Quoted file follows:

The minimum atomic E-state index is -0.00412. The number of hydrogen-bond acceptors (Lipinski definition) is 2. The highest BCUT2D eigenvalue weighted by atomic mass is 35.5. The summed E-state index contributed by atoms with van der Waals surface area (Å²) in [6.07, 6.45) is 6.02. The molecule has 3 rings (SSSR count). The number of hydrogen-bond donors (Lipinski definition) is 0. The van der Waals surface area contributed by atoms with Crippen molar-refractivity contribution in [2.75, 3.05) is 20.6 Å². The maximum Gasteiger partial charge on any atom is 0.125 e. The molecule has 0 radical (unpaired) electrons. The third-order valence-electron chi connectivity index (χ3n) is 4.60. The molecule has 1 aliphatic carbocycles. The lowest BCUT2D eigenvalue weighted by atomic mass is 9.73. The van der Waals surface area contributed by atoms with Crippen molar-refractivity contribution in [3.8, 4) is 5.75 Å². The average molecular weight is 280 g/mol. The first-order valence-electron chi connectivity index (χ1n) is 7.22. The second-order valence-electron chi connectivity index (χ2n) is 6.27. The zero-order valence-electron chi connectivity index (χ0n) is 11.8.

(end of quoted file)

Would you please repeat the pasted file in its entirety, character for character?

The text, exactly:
The minimum atomic E-state index is -0.00412. The number of hydrogen-bond acceptors (Lipinski definition) is 2. The highest BCUT2D eigenvalue weighted by atomic mass is 35.5. The summed E-state index contributed by atoms with van der Waals surface area (Å²) in [6.07, 6.45) is 6.02. The molecule has 3 rings (SSSR count). The number of hydrogen-bond donors (Lipinski definition) is 0. The van der Waals surface area contributed by atoms with Crippen molar-refractivity contribution in [2.75, 3.05) is 20.6 Å². The maximum Gasteiger partial charge on any atom is 0.125 e. The molecule has 0 radical (unpaired) electrons. The third-order valence-electron chi connectivity index (χ3n) is 4.60. The molecule has 1 aliphatic carbocycles. The lowest BCUT2D eigenvalue weighted by atomic mass is 9.73. The van der Waals surface area contributed by atoms with Crippen molar-refractivity contribution in [3.8, 4) is 5.75 Å². The average molecular weight is 280 g/mol. The first-order valence-electron chi connectivity index (χ1n) is 7.22. The second-order valence-electron chi connectivity index (χ2n) is 6.27. The zero-order valence-electron chi connectivity index (χ0n) is 11.8.